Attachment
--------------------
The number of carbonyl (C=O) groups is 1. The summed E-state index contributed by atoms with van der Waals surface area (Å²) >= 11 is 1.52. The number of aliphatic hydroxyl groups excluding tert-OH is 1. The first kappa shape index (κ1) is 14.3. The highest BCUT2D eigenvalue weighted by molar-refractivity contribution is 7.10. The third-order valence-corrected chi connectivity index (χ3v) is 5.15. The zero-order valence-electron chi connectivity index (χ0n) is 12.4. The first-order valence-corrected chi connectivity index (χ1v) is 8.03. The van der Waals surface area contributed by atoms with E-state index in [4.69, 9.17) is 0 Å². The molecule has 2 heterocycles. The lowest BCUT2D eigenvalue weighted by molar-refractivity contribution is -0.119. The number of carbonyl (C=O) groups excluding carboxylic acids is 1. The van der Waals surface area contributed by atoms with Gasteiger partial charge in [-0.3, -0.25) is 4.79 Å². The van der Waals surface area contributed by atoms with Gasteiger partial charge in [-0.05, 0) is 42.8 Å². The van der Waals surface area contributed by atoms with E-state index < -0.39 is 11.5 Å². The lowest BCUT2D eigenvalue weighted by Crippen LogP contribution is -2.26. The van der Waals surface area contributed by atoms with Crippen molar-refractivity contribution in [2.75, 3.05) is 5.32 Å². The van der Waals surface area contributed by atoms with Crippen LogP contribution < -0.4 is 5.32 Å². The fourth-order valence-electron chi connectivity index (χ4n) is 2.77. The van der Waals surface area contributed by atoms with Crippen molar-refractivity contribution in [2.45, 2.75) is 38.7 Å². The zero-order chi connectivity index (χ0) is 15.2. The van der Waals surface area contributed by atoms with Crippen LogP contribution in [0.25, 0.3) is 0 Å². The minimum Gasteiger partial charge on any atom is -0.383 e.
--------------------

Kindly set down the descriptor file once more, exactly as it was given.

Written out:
The number of carbonyl (C=O) groups is 1. The summed E-state index contributed by atoms with van der Waals surface area (Å²) >= 11 is 1.52. The number of aliphatic hydroxyl groups excluding tert-OH is 1. The first kappa shape index (κ1) is 14.3. The highest BCUT2D eigenvalue weighted by molar-refractivity contribution is 7.10. The third-order valence-corrected chi connectivity index (χ3v) is 5.15. The zero-order valence-electron chi connectivity index (χ0n) is 12.4. The first-order valence-corrected chi connectivity index (χ1v) is 8.03. The van der Waals surface area contributed by atoms with E-state index in [4.69, 9.17) is 0 Å². The molecule has 2 heterocycles. The lowest BCUT2D eigenvalue weighted by molar-refractivity contribution is -0.119. The number of carbonyl (C=O) groups excluding carboxylic acids is 1. The van der Waals surface area contributed by atoms with Gasteiger partial charge in [-0.3, -0.25) is 4.79 Å². The van der Waals surface area contributed by atoms with Gasteiger partial charge in [-0.05, 0) is 42.8 Å². The van der Waals surface area contributed by atoms with E-state index < -0.39 is 11.5 Å². The lowest BCUT2D eigenvalue weighted by Crippen LogP contribution is -2.26. The van der Waals surface area contributed by atoms with Crippen molar-refractivity contribution in [2.75, 3.05) is 5.32 Å². The van der Waals surface area contributed by atoms with Crippen LogP contribution < -0.4 is 5.32 Å². The fourth-order valence-electron chi connectivity index (χ4n) is 2.77. The van der Waals surface area contributed by atoms with Crippen molar-refractivity contribution in [2.45, 2.75) is 38.7 Å². The zero-order chi connectivity index (χ0) is 15.2. The van der Waals surface area contributed by atoms with Crippen LogP contribution in [0.25, 0.3) is 0 Å². The minimum Gasteiger partial charge on any atom is -0.383 e.